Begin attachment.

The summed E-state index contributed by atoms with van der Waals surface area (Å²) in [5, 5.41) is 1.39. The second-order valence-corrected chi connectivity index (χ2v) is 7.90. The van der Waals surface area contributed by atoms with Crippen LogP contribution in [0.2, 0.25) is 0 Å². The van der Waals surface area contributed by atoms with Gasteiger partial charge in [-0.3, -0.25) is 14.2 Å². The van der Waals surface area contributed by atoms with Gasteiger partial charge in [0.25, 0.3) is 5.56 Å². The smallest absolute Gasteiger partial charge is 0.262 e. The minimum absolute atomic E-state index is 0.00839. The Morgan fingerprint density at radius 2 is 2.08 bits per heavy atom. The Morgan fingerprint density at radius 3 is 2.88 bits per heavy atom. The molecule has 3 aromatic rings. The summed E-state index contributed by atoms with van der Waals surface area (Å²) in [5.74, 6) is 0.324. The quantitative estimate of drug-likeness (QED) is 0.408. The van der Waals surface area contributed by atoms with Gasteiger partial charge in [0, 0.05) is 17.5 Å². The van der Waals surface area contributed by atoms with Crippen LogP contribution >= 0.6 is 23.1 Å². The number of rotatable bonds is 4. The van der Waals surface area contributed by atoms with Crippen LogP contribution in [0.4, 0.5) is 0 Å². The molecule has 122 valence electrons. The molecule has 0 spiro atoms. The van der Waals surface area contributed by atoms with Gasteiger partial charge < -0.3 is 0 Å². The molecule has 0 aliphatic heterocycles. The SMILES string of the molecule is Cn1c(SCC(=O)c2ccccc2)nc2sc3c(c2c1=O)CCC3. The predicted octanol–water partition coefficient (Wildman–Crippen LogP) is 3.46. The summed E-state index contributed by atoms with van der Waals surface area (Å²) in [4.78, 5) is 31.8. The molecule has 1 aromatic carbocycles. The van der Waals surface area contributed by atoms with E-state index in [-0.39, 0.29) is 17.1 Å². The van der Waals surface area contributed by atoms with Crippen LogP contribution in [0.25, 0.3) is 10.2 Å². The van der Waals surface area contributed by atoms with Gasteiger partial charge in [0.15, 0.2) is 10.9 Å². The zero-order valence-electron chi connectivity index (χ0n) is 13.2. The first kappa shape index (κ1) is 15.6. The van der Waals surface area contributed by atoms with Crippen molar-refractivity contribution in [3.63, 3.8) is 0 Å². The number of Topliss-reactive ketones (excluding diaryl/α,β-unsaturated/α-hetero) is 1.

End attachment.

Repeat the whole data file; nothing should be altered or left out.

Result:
The summed E-state index contributed by atoms with van der Waals surface area (Å²) in [5, 5.41) is 1.39. The second-order valence-corrected chi connectivity index (χ2v) is 7.90. The van der Waals surface area contributed by atoms with Crippen LogP contribution in [0.2, 0.25) is 0 Å². The van der Waals surface area contributed by atoms with Gasteiger partial charge in [-0.3, -0.25) is 14.2 Å². The van der Waals surface area contributed by atoms with Gasteiger partial charge in [0.25, 0.3) is 5.56 Å². The smallest absolute Gasteiger partial charge is 0.262 e. The minimum absolute atomic E-state index is 0.00839. The Morgan fingerprint density at radius 2 is 2.08 bits per heavy atom. The Morgan fingerprint density at radius 3 is 2.88 bits per heavy atom. The molecule has 3 aromatic rings. The summed E-state index contributed by atoms with van der Waals surface area (Å²) in [5.74, 6) is 0.324. The quantitative estimate of drug-likeness (QED) is 0.408. The van der Waals surface area contributed by atoms with Gasteiger partial charge in [0, 0.05) is 17.5 Å². The van der Waals surface area contributed by atoms with Crippen LogP contribution >= 0.6 is 23.1 Å². The number of rotatable bonds is 4. The van der Waals surface area contributed by atoms with Crippen LogP contribution in [0.4, 0.5) is 0 Å². The molecule has 122 valence electrons. The molecule has 0 spiro atoms. The van der Waals surface area contributed by atoms with Gasteiger partial charge < -0.3 is 0 Å². The molecule has 0 aliphatic heterocycles. The SMILES string of the molecule is Cn1c(SCC(=O)c2ccccc2)nc2sc3c(c2c1=O)CCC3. The predicted octanol–water partition coefficient (Wildman–Crippen LogP) is 3.46. The summed E-state index contributed by atoms with van der Waals surface area (Å²) in [4.78, 5) is 31.8. The molecule has 1 aromatic carbocycles. The van der Waals surface area contributed by atoms with E-state index in [-0.39, 0.29) is 17.1 Å². The van der Waals surface area contributed by atoms with Crippen LogP contribution in [0.25, 0.3) is 10.2 Å². The van der Waals surface area contributed by atoms with Gasteiger partial charge in [0.15, 0.2) is 10.9 Å². The zero-order valence-electron chi connectivity index (χ0n) is 13.2. The first kappa shape index (κ1) is 15.6. The van der Waals surface area contributed by atoms with Crippen molar-refractivity contribution in [3.63, 3.8) is 0 Å². The number of Topliss-reactive ketones (excluding diaryl/α,β-unsaturated/α-hetero) is 1.